Park Chan-wook: ‘Too much violence and nudity would have overwhelmed the audience’

‘Even applying lotion to someone’s hand can become very erotic’  (Provided by Organic Publicity)
‘Even applying lotion to someone’s hand can become very erotic’ (Provided by Organic Publicity)

Back in 2001, before shooting began on the film Joint Security Area, Park Chan-wook gave a toast. His movie, about soldiers who forge a friendship across the border separating North and South Korea, went against the National Security Act. “I might have gone to prison,” Park tells me as casually as someone recalling how they might have gone to the cinema. At the time, though, a little liquid courage was necessary.

His fans can relate. You could say that preparing yourself to watch a Park Chan-wook movie might also involve a strong drink or two. How else to brace for the impact? Park, now 59, makes films that leave a mark. There was his 2004 international breakthrough OldBoy, with the now notorious scene in which its doomed hero inhales a live octopus (the film took home the Grand Prix at Cannes). Meanwhile, his 2016 thriller The Handmaiden is universally hailed as an erotic masterpiece, with enough explicit scenes to warrant the title. These films and his others, each as visceral as the last, have established Park as an idiosyncratic director with a soft spot for blood spray and full-frontal nudity. Quentin Tarantino is a fan.

Decision to Leave, then, comes as a shock. Awarded the director’s prize at Cannes this year, Park’s latest is conspicuously lacking in his trademark sex and violence. In Busan, Hae-joon (Park Hae-il) is a mild-mannered detective who keeps wet wipes in his pocket. When a man falls from a cliff to his death, Hae-joon is brought in to investigate his beautiful widow Seo Rae, played with affecting ambiguity by a career-best Tang Wei, best known for her taboo-breaking turn in Ang Lee’s 2007 film Lust, Caution.

On paper, the plot evokes Basic Instinct with top notes of Vertigo, but this being a Park production, events spiral from there. To say more would spoil a dazzling denouement – but what Decision to Leave proves is that Park’s films have always been about more than the gore. Somehow, without so much as a severed finger or a bare bum, the director has conjured up one of his most stirring films. It turns out blood and sex do not a Park Chan-wook film make.

It was a conscious decision to shirk those tendencies of his, explains Park. He was thinking of the viewers. “If there’s too much violence and nudity, it would completely overwhelm the audience and dominate their impression of the film.” Park knows – and to an extent, he understands – that it can be hard for viewers to notice the quivering core of his work when it is surrounded, as it often is, by soft flesh and exposed bones. With Decision to Leave, Park takes a scalpel to the body of the film, cutting away at all of the excess until all we can see is the heart. “I tried to avoid too much stimulation so that the audience could really focus and read into the small things, like the trembling of an eye.”

In a film devoid of loud moments, even the quietest ones resonate. It’s why, without so much as a single bosom heaving on screen, Decision to Leave is very sexy – as sexy as we’ve come to expect from the man behind The Handmaiden. For a film in which the apex of sexual tension is sharing ChapStick, “even applying lotion to someone’s hand can become very erotic”, says Park.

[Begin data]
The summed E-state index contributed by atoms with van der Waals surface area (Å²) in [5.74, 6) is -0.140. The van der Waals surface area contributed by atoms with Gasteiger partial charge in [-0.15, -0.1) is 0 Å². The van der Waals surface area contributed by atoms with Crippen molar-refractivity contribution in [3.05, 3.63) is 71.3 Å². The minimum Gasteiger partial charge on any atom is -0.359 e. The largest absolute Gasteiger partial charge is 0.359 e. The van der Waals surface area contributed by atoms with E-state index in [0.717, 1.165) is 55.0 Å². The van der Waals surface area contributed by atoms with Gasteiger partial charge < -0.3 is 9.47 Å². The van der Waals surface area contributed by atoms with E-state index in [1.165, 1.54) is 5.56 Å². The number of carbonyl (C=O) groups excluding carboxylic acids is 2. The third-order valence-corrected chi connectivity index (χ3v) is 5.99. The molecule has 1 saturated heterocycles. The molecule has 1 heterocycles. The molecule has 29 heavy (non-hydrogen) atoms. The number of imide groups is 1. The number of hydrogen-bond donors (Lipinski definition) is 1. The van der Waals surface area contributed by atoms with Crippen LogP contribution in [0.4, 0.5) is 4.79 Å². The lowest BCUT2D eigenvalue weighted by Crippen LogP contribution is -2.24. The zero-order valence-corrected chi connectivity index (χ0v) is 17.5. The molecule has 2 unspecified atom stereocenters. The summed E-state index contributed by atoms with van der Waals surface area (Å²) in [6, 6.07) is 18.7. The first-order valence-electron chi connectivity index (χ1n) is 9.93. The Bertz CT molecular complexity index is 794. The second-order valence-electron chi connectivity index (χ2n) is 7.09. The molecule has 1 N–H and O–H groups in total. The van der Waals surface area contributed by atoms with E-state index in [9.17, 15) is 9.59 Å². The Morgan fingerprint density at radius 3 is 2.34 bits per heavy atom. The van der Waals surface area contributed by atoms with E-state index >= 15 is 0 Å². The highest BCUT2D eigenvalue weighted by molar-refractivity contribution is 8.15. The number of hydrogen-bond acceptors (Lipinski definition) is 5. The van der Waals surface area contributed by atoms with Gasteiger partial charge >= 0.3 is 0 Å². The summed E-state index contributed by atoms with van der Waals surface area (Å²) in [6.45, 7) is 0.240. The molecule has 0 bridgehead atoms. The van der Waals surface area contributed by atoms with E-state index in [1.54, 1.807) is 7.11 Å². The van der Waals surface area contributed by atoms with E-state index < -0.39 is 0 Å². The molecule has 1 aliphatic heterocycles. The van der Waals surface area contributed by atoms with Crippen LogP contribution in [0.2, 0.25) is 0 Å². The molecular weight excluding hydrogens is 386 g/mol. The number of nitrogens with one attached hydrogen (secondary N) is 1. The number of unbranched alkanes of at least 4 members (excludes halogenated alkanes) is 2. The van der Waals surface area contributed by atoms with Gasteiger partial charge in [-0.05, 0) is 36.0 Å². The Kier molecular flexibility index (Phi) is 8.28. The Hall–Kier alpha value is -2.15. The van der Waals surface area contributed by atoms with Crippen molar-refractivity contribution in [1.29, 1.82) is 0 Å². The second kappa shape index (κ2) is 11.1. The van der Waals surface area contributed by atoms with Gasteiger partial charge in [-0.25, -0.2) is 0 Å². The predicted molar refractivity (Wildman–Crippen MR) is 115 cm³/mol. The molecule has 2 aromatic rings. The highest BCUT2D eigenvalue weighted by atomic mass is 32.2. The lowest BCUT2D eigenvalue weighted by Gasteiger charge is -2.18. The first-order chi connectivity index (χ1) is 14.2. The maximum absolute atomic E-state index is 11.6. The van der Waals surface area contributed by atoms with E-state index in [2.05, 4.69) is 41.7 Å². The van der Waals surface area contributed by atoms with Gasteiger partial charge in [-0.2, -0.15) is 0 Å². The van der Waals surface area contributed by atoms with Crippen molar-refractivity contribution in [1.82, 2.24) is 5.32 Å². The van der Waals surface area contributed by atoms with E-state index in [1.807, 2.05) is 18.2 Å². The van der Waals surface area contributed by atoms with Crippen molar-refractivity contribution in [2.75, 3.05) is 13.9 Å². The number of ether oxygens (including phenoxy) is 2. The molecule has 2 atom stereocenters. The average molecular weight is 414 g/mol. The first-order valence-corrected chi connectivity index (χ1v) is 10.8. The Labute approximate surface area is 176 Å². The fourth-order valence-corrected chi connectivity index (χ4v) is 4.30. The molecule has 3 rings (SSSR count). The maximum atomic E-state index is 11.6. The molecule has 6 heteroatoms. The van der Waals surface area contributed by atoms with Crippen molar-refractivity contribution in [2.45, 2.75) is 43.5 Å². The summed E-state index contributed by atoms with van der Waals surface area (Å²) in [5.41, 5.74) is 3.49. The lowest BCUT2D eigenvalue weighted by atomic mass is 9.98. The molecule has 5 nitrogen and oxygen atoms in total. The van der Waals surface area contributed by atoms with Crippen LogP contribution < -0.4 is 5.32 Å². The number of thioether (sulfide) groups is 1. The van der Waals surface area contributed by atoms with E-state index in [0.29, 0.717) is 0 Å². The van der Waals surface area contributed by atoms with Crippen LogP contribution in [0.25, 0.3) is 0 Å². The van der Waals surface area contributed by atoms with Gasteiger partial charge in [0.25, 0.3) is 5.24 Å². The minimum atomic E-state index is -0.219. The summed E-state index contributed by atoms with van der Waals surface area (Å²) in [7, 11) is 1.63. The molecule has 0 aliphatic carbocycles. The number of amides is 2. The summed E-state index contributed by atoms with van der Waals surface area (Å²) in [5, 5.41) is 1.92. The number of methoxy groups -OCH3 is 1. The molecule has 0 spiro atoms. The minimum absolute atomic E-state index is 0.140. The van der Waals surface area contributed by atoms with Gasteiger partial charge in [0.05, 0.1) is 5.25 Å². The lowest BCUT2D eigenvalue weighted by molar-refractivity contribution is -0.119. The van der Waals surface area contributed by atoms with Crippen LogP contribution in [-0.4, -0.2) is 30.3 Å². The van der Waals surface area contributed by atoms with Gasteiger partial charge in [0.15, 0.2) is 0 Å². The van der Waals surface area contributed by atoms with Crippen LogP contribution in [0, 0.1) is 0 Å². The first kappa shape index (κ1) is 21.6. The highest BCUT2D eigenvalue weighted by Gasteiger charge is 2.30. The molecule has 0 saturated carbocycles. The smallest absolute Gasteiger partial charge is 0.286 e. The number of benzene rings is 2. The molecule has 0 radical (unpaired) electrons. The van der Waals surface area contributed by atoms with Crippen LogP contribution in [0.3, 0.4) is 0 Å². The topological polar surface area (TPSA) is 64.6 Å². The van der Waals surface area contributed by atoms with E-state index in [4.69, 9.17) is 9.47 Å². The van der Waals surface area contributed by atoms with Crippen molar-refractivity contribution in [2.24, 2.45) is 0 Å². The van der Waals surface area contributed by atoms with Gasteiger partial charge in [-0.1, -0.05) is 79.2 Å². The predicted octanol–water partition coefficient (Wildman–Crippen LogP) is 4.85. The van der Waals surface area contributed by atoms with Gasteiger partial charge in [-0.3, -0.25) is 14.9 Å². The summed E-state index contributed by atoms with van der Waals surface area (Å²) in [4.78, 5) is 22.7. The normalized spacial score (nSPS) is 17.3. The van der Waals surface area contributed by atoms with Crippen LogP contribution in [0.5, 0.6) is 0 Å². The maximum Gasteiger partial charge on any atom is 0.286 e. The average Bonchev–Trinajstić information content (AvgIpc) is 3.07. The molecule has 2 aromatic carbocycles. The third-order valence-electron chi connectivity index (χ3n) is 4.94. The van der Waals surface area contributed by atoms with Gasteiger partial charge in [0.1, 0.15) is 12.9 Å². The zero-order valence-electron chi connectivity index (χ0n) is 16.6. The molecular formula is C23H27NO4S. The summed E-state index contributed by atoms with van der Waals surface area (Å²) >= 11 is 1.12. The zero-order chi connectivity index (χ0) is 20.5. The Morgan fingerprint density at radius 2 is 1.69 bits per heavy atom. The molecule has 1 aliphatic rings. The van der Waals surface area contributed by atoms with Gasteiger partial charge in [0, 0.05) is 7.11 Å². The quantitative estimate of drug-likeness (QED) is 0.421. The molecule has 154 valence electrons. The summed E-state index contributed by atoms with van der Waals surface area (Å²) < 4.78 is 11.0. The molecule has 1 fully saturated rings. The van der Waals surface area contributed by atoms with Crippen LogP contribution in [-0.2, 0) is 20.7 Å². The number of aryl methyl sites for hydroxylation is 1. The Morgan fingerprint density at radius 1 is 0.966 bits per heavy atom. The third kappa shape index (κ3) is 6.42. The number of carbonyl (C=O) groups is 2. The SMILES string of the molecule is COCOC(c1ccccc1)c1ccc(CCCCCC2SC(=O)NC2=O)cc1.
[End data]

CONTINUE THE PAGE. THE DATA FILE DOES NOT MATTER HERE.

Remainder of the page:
He explains it like this: “Imagine a film that shows only close-ups. Unless there is an even more extreme close-up, the audience will feel nothing about those close-ups. Whereas if the film had a certain distance, then all of a sudden there’s a medium shot, even just the bust, that will feel as strong as an extreme close-up of an eye or something.” Take the scene where Hae-joon and Seo Rae are in the back of the police car, handcuffed to one another. “They start sharing the same breath, pacing together. It makes your heart beat a little faster.”

The risk has paid off. Reviews for Decision to Leave are not only glowing but afford the film’s emotional drive a focus that is seldom seen in relation to Park’s work. Does he see it as a shame that it took something of a stylistic overhaul to get to this point? “I have no regrets,” he smiles.

Park Hae-il and Tang Wei as Hae-joon and Seo Rae in ‘Decision to Leave’ (2022) (Organic PR/Mubi)
Park Hae-il and Tang Wei as Hae-joon and Seo Rae in ‘Decision to Leave’ (2022) (Organic PR/Mubi)

It’s hard to imagine that Park, gracious and genial as he is, would survive in the cutthroat landscapes he renders in his films. Decision to Leave may be the exception. I suspect that inside the worn charcoal satchel at his feet is a packet of wet wipes. He is wearing a layered outfit – a navy linen jacket over a navy T-shirt – ideal for autumn. Beneath his grey trousers are grey socks. He gives long answers, often looking into the distance as he does so, or grasping at his chest in an attempt to physically convey what he is feeling. While he waits for the translator to relay his answers, Park takes sips of black coffee but otherwise remains completely attentive to the way his words are being expressed.

Park was born in 1963, the eldest of two sons, in Seoul, when South Korea was under military rule. He was raised Catholic and attended mass every week. One day, the local priest told his mother that she should send him to a seminary; he’d make a good clergyman. Today, Park is an atheist. Speaking about his decision to leave the Church, Park is characteristically undramatic. “I was born into a Catholic family so that wasn’t my choice,” he laughs. “It wasn’t like any enlightenment hit me and I realised I had to abandon my familial religion. I grew up, and either I would continue doing what I had been doing or do something different. From the beginning, I guess I didn’t have strong faith, so I decided not to continue.”

Choi Min-sik and Kang Hye-jung as Dae-su Oh and Mi-do in ‘OldBoy’ (2004) (Moviestore/Shutterstock)
Choi Min-sik and Kang Hye-jung as Dae-su Oh and Mi-do in ‘OldBoy’ (2004) (Moviestore/Shutterstock)

Religion has no doubt influenced his films, though. “Subconsciously, of course,” Park says. “I had grown sensitive toward concepts like sin or feeling guilty, owning our sins, our soul’s redemption and saviour.” The art of Catholicism also captivated him. They played Mozart at misa (mass), and as a boy he saw the works of El Greco and Hieronymus Bosch, whose vivid vision of hell depicts sinners straddling giant knives and being flayed across harp strings. “I’m sure that had an impact on my soul and on my taste.”

Park’s father was an architecture professor, specialising in colour (“You can see the impact of that in my films, how colour plays a critical role”) and an amateur painter. Park and his brother were regularly taken on trips to galleries. On his mother’s side, his great-grandfather was a great art collector. “Not great!” Park corrects his translator with a laugh. “I can go back to my blood lineage and see there was a big interest in art in general.”